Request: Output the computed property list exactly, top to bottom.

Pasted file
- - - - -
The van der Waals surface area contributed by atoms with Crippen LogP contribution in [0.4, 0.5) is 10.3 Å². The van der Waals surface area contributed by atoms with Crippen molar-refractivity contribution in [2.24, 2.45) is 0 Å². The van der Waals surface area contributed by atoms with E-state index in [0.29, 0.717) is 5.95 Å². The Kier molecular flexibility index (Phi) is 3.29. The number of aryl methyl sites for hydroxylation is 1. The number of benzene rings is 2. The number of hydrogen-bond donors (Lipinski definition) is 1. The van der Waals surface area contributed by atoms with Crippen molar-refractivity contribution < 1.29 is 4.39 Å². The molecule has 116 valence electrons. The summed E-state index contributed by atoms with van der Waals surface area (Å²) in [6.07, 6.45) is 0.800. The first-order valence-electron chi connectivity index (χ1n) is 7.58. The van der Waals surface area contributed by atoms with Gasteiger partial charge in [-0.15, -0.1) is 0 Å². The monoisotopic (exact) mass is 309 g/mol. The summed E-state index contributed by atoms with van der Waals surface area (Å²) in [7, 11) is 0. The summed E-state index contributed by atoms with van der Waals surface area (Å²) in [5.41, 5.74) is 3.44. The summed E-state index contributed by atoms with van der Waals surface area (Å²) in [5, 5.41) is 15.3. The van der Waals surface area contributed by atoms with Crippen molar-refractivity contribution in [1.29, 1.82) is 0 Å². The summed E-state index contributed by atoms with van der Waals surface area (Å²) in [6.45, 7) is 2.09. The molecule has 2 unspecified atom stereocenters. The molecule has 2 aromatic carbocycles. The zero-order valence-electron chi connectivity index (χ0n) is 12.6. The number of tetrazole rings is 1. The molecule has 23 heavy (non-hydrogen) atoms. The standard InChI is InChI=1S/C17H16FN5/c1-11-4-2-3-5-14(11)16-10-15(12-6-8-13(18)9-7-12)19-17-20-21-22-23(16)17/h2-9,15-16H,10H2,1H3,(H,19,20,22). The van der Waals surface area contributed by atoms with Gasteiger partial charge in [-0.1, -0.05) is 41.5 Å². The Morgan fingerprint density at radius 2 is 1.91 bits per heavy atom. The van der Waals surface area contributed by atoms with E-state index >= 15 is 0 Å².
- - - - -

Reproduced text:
The van der Waals surface area contributed by atoms with Crippen LogP contribution in [0.4, 0.5) is 10.3 Å². The van der Waals surface area contributed by atoms with Crippen molar-refractivity contribution in [2.24, 2.45) is 0 Å². The van der Waals surface area contributed by atoms with E-state index in [0.29, 0.717) is 5.95 Å². The Kier molecular flexibility index (Phi) is 3.29. The number of aryl methyl sites for hydroxylation is 1. The number of benzene rings is 2. The number of hydrogen-bond donors (Lipinski definition) is 1. The van der Waals surface area contributed by atoms with Crippen molar-refractivity contribution < 1.29 is 4.39 Å². The molecule has 116 valence electrons. The summed E-state index contributed by atoms with van der Waals surface area (Å²) in [6.07, 6.45) is 0.800. The first-order valence-electron chi connectivity index (χ1n) is 7.58. The van der Waals surface area contributed by atoms with Gasteiger partial charge in [-0.15, -0.1) is 0 Å². The monoisotopic (exact) mass is 309 g/mol. The summed E-state index contributed by atoms with van der Waals surface area (Å²) in [7, 11) is 0. The summed E-state index contributed by atoms with van der Waals surface area (Å²) in [5.41, 5.74) is 3.44. The summed E-state index contributed by atoms with van der Waals surface area (Å²) in [5, 5.41) is 15.3. The van der Waals surface area contributed by atoms with Crippen molar-refractivity contribution in [1.29, 1.82) is 0 Å². The summed E-state index contributed by atoms with van der Waals surface area (Å²) in [6.45, 7) is 2.09. The molecule has 2 unspecified atom stereocenters. The molecule has 2 aromatic carbocycles. The zero-order valence-electron chi connectivity index (χ0n) is 12.6. The number of tetrazole rings is 1. The molecule has 23 heavy (non-hydrogen) atoms. The standard InChI is InChI=1S/C17H16FN5/c1-11-4-2-3-5-14(11)16-10-15(12-6-8-13(18)9-7-12)19-17-20-21-22-23(16)17/h2-9,15-16H,10H2,1H3,(H,19,20,22). The van der Waals surface area contributed by atoms with Gasteiger partial charge in [-0.1, -0.05) is 41.5 Å². The Morgan fingerprint density at radius 2 is 1.91 bits per heavy atom. The van der Waals surface area contributed by atoms with E-state index >= 15 is 0 Å².